Democracies are not perfect and they require a tremendous amount of work, resources, and commitment, especially in countries emerging from conflict or repression and grappling with legacies of massive human rights violations. But, again, we must always remember that any alternative will be worse and in one way or another will fail to recognize and protect the rights of every citizen, uphold the basic principles of good governance and the rule of law, and uplift and defend the most basic value: that we are all equal and deserve the same rights and opportunities. Anything other than democracy will inevitably lead to further marginalization, exclusion, and human rights violations. These injustices, in turn, will continue to cause suffering and inequality from one generation to the next and plant the seed for another cycle of violence.
Afghanistan is a tragic example of how a country in transition can dramatically reverse course on the arduous path toward peace and democracy and return to an abyss of violence and repression at breakneck speed. In the span of a few short weeks, the Taliban regained control over the country. When they finally entered Kabul, the internationally backed Afghan government collapsed.
The fall of the Afghan government, however, was not surprising. Diplomats, human rights defenders, and Afghan civil society organizations had warned about it. Those of us working on Afghanistan knew perfectly well that the Afghan institutions were not ready to contain the Taliban. The withdrawal of US troops nevertheless proceeded, and the international community apparently made few if any contingency plans.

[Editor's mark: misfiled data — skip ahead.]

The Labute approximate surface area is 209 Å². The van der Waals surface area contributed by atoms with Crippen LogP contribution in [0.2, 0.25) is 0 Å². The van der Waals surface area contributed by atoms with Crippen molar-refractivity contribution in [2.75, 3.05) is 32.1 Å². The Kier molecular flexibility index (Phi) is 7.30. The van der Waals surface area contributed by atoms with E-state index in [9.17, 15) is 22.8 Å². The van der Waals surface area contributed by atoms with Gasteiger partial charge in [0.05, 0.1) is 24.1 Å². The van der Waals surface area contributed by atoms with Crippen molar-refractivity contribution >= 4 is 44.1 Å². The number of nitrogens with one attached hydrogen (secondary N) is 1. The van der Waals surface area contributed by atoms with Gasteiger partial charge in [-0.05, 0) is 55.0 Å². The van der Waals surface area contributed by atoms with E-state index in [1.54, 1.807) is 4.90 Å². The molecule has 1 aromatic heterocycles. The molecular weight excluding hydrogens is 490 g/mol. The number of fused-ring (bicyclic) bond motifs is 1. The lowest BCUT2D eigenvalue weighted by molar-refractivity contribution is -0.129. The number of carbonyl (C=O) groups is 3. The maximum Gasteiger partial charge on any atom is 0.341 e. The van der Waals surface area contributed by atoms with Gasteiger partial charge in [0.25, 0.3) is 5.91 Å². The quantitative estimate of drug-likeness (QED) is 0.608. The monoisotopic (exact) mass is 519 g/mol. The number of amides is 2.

The past 20 years in Afghanistan should be cause for existential reflection on multilateralism and state building. Whatever lessons that are drawn will most certainly shape the international humanitarian and human rights policy for the decades to come.
The past 18 months also provide food for thought on how a group labeled and treated consistently only as terrorist organization—and thereby unqualified to engage in official political negotiations—could become a signatory to a political deal alongside international parties. Whether or not to engage a group proscribed by the international community in political negotiations can cause a dilemma in many places—with strong voices and opinions on both sides. But if this dilemma is somehow resolved and negotiations involving such a group begin, the key question is then how to conduct such talks within a framework that affirms justice and the respect for human rights.